(FeaturedNews.com) – A U.S. District Court judge has temporarily halted any meetings between White House officials and tech companies regarding social media censorship arguing that such a meeting and actions likely constituted First Amendment violations.
Louisiana Judge Terry A. Doughty issued the injunction on Tuesday after a recent lawsuit from Louisiana and Missouri attorneys general, where the White House was accused of having pushed tech companies to suppress certain opinions and free speech during the pandemic. In response, Doughty determined that many federal officials and agencies, including certain of Biden’s Cabinet members and White House Press Secretary Karine Jean-Pierre, stopped contacting social media companies to try and suppress free speech. Google, Meta, which owns Facebook and Instagram, along with Twitter, were all names in the lawsuits.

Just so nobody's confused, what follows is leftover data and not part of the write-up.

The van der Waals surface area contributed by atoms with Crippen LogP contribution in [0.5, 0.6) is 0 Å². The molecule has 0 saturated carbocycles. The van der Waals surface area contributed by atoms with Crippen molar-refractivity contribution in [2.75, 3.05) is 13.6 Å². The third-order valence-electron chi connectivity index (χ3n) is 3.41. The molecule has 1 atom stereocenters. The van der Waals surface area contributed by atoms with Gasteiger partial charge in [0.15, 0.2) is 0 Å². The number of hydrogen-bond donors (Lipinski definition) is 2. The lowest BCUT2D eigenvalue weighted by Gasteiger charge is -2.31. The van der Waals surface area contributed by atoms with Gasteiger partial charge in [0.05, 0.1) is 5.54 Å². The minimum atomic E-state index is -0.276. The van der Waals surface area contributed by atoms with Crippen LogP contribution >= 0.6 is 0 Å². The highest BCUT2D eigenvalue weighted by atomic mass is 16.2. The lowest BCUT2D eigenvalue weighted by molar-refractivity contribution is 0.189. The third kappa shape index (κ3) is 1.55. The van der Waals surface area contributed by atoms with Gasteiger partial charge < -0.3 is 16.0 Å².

Fox News obtained the injunction which notes that such actions from the government most likely violated the First Amendment’s free speech clause. Doughty also noted that during the pandemic there was a lot of widespread doubt, which is what prompted the White House to attempt to take on the role of an “Orwellian ‘Ministry of Truth.”
The injunction further notes that should the Plaintiff’s allegations prove to be true, then this could be the biggest attack on free speech in the country in its history. The injunction specifies that the alleged censorship targeted almost exclusively conservative speech and that the issues raised go beyond partisan lines. Doughty further noted that “viewpoint discrimination” is “especially egregious” and that the government should not attempt to regulate speech especially when motivated by a specific ideology.